Shares of NamTai (NTE) have increased 48% since we recommended them in an article on August 27th. Our thesis was that the company had $3 per share of cash and no debt, a generous dividend, was trading just above book value, and best of all, was about to ramp iPhones, in addition to iPads. However, several worrisome datapoints have emerged, which cloud an otherwise exciting growth story. We are concerned guidance may be weaker than we previously anticipated when they report Monday pre-open.
We had expected NamTai to report revenues of $300-$340 million in 3Q, and to guide to $400-$500 million in 4Q - huge sequential and y/y improvements, with 4Q gross margins of 8%-9%, resulting in EPS of $0.32 to $0.38. This was based on 2+ million iPad and 1 million iPhone modules in 3Q, with a substantial additional ramp in 4Q - in line with management guidance from its 2Q conference call. Several datapoints now suggest our assumptions could prove optimistic. We still think $500 million quarterly revenue is achievable in 2013, although there is added uncertainty due to bankruptcy worries at Sharp.
The following 4 points are our key concerns:
1. iPad inventory correction - On its recent quarterly conference call, Apple (AAPL) noted that it sold only 14 million iPads during its September quarter, 3-4 million fewer than analysts anticipated. Apple also stated that there was excess iPad inventory in the channel. According to reports on Digitimes, Sharp had seen its iPad module demand drop from 900,000 units in July, to 400,000 in August. Assuming these are a fair representation of NamTai's business levels, a reasonable assumption since NamTai is Sharp's subcontractor for LCM assembly for iPads, unless September had a significant improvement, iPads could be below our expectations for September, and depending on sell-through, could have only slight growth in the December quarter.
2. iPhone manufacturing challenges persist - Apple indicated that the production challenges associated with iPhone manufacturing have yet to be fixed. NamTai had stated that it expected to do 2-4 million LCMs per month for a smartphone customer when ramped, and while it is possible they are at the high end of the range, we are inclined to take a more conservative estimate. Of course, at some point these problems will get solved and if NamTai indeed produces 4 million iPhone LCM monthly, revenues just from this program could be $100-$150 million monthly, $300-$450 million quarterly, just of iPhone assemblies.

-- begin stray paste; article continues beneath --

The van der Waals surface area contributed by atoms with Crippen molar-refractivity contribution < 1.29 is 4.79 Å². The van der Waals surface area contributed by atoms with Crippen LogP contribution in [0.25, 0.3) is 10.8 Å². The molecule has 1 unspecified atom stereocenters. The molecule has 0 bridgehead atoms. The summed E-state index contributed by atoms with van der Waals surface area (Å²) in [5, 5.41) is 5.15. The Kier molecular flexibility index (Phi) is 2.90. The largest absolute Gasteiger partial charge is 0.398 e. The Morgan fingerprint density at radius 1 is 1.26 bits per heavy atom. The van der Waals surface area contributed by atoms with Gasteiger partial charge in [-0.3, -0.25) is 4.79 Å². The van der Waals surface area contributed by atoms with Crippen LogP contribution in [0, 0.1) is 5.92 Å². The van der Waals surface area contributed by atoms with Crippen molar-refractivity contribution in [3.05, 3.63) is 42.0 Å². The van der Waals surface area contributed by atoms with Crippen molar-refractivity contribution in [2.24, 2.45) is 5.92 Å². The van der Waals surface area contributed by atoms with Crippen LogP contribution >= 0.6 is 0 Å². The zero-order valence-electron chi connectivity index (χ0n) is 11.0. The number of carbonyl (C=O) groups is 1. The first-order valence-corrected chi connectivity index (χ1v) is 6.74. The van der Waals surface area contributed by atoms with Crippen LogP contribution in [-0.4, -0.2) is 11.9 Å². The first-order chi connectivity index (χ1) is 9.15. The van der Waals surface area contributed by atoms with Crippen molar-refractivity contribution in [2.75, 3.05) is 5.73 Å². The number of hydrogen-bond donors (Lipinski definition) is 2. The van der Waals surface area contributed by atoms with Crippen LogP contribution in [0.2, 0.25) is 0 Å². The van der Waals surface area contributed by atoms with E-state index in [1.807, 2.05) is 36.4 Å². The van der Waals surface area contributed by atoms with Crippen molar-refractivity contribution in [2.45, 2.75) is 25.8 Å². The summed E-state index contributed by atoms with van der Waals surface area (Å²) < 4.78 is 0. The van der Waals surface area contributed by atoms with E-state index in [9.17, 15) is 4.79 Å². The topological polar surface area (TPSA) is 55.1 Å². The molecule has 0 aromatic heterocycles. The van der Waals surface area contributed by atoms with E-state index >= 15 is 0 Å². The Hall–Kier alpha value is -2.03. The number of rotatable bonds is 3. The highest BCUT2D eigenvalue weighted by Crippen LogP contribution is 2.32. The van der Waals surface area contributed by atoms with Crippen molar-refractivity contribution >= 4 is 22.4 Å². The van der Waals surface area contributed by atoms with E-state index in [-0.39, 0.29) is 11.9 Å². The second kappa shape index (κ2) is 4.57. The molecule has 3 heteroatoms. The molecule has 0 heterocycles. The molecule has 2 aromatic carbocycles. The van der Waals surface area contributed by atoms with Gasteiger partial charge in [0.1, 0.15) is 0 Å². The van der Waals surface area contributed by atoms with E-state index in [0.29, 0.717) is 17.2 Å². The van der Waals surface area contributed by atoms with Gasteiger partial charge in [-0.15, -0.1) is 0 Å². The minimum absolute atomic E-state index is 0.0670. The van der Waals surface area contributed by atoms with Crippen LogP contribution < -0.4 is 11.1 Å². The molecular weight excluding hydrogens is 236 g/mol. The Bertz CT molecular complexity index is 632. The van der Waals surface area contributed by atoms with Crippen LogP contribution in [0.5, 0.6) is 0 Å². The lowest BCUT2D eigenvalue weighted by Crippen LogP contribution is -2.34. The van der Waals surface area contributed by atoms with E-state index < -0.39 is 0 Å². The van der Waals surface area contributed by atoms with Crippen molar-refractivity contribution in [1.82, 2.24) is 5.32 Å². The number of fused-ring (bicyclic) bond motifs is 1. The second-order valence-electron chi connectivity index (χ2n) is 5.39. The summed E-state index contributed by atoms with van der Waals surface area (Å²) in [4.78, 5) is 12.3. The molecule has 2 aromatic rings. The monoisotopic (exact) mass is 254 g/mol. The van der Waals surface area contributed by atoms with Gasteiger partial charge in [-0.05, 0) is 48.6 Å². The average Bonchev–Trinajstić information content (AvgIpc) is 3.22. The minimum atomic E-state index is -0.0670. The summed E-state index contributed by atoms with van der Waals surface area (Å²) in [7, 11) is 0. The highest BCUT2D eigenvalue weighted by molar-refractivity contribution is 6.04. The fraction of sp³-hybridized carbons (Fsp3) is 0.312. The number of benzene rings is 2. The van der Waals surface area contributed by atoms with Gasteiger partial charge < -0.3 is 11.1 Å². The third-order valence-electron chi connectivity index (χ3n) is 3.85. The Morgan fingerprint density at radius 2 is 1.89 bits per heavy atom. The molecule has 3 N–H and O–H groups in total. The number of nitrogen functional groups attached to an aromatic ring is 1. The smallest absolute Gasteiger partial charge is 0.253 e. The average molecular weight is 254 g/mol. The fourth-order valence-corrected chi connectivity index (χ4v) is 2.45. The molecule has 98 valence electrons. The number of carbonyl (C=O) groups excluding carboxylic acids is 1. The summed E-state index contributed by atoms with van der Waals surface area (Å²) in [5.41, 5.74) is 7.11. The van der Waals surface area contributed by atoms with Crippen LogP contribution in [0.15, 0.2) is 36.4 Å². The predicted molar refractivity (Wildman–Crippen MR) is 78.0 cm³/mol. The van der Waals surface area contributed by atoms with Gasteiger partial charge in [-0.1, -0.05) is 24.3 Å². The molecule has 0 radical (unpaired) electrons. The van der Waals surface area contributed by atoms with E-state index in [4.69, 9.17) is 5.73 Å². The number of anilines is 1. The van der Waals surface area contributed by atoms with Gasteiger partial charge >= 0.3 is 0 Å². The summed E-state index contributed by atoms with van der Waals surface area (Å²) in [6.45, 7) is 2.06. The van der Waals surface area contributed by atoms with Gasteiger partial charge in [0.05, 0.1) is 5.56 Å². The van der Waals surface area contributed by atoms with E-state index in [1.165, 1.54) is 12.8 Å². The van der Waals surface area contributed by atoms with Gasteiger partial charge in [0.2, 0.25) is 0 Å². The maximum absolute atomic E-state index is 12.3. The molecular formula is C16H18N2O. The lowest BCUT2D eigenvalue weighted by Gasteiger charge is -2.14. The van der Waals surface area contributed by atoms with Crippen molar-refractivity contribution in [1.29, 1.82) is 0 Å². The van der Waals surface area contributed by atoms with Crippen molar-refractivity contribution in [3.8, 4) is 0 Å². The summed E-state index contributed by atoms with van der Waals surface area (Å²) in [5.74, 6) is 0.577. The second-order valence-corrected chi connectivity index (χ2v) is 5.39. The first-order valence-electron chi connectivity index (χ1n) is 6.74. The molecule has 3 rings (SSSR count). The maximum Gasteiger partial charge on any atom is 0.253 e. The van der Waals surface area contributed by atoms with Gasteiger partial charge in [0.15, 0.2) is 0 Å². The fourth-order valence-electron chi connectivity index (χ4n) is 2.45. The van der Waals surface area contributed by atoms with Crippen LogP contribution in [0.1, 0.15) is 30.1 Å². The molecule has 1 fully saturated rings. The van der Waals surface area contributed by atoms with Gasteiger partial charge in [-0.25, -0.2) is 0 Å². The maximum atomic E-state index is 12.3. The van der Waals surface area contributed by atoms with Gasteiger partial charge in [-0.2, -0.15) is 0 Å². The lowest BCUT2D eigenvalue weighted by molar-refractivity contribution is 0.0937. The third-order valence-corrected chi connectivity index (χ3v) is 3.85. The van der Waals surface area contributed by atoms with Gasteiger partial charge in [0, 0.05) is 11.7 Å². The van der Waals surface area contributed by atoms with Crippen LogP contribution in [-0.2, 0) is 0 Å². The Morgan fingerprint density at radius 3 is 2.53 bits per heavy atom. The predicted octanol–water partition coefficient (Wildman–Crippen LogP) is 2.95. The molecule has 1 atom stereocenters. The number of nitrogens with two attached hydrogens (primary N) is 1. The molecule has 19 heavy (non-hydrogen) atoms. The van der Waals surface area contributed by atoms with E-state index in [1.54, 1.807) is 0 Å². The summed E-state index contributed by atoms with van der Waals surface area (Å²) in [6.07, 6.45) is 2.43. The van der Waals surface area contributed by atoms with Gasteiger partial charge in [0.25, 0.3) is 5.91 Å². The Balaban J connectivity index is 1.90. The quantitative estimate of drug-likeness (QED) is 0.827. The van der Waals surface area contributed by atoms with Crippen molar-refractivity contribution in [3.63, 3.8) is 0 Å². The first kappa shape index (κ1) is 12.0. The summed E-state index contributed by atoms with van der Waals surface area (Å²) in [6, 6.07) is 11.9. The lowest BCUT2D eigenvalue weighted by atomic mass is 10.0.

3. CRUShed on margins - Cirrus Logic (CRUS) shares declined more than 11% yesterday, despite revenue, EPS results and guidance well ahead of street expectations. One major concern for investors was that gross margin declined, despite the higher sales, suggesting aggressive pricing demands from Apple. We are concerned that our previous 8-9% gross margin expectation could prove optimistic, and gross margins could come in 6-7%.
4. Sharp at risk of bankruptcy - Wednesday night multiple media reports quoted Sharp management acknowledging that the company had "going concern" risk. According to NamTai's 20-F annual filing, Sharp was NamTai's 3rd largest customer in 2011, representing 10.5% of revenue. We believe that Sharp was far larger in 2Q2012, perhaps 25% of sales or more, (NamTai does not provide quarterly reports) as NamTai was manufacturing LCMs for iPad for Sharp. Of course, if Sharp declares bankruptcy - which likely wouldn't be for several quarters - it's entirely possible Sharp could emerge stronger, and NamTai's business could continue uninterrupted, but without question, Sharp's ugly financial picture poses a real risk.
Uncertainty is the bottom line
If NamTai were back at $7.96, we'd likely be buyers. At $11.80, the stock isn't quite as cheap, and there is much more uncertainty than 90 days ago. As we look into 2013, barring a disaster with Sharp (i.e. Apple pulls all its business), this remains a company capable of doing $500 million in quarterly revenue, and $1.50+ in EPS. In addition, it is likely based on its history that NamTai ups its quarterly dividend from $0.07 to $0.10 or more, offering investors nice yield protection.
However, right now, there are simply a lot of unknowns - all could be fine, but a lot of datapoints suggest otherwise, at least short-term. And in times of uncertainty we act on Warren Buffett's adage "the first rule of investing is don't lose money; the second rule is don't forget Rule No. 1." We retain a small long position in NamTai, but have also purchased some out of the money puts as insurance.
At this point, we think there are better values out there. For example, if you think Apple's issues will eventually be worked through, as we do, why not simply buy Apple. At 10x EPS x-cash, and bad news baked in, we think its a bargain. We've also taken some of our NamTai profits, and added to our ChipMOS (IMOS) position. During the time since we wrote on NamTai, ChipMOS shares had fallen almost 30%, in large part due to a very positive development, misunderstood by the Street, which we explained in an article yesterday. Even after its 10% move yesterday, ChipMOS still offers a 35% free cash flow yield based on 2011, 2012 or projected 2013 FCF (each year is about $4). With a business levered to the growth of smart-phones and tablets, we think it offers a compelling risk-reward.
Additional disclosure: We conduct thorough research on our ideas, but our views are our own. Please do your own research. In addition to a long position on NTE, we also are long puts on NTE.